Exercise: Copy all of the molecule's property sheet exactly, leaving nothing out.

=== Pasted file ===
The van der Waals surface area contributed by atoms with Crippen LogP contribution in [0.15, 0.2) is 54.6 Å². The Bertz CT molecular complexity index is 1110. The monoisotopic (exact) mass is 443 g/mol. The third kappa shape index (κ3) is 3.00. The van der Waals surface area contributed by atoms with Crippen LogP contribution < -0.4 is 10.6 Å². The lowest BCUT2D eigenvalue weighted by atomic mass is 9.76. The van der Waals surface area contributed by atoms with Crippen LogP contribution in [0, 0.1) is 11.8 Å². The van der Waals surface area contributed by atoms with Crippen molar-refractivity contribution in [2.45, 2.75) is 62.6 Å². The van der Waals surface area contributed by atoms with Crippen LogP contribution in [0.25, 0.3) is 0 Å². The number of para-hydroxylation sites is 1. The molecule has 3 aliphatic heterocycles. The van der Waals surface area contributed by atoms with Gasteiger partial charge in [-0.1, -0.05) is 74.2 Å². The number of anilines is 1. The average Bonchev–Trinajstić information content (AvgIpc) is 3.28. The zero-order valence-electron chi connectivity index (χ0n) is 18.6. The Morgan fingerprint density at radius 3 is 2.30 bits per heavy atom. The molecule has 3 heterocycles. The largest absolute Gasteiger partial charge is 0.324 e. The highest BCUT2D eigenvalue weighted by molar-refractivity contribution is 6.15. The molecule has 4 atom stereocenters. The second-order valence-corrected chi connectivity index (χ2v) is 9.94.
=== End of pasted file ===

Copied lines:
The van der Waals surface area contributed by atoms with Crippen LogP contribution in [0.15, 0.2) is 54.6 Å². The Bertz CT molecular complexity index is 1110. The monoisotopic (exact) mass is 443 g/mol. The third kappa shape index (κ3) is 3.00. The van der Waals surface area contributed by atoms with Crippen LogP contribution < -0.4 is 10.6 Å². The lowest BCUT2D eigenvalue weighted by atomic mass is 9.76. The van der Waals surface area contributed by atoms with Crippen LogP contribution in [0, 0.1) is 11.8 Å². The van der Waals surface area contributed by atoms with Crippen molar-refractivity contribution in [2.45, 2.75) is 62.6 Å². The van der Waals surface area contributed by atoms with Crippen LogP contribution in [0.25, 0.3) is 0 Å². The number of para-hydroxylation sites is 1. The molecule has 3 aliphatic heterocycles. The van der Waals surface area contributed by atoms with Gasteiger partial charge in [-0.1, -0.05) is 74.2 Å². The number of anilines is 1. The average Bonchev–Trinajstić information content (AvgIpc) is 3.28. The zero-order valence-electron chi connectivity index (χ0n) is 18.6. The Morgan fingerprint density at radius 3 is 2.30 bits per heavy atom. The molecule has 3 heterocycles. The largest absolute Gasteiger partial charge is 0.324 e. The highest BCUT2D eigenvalue weighted by molar-refractivity contribution is 6.15. The molecule has 4 atom stereocenters. The second-order valence-corrected chi connectivity index (χ2v) is 9.94.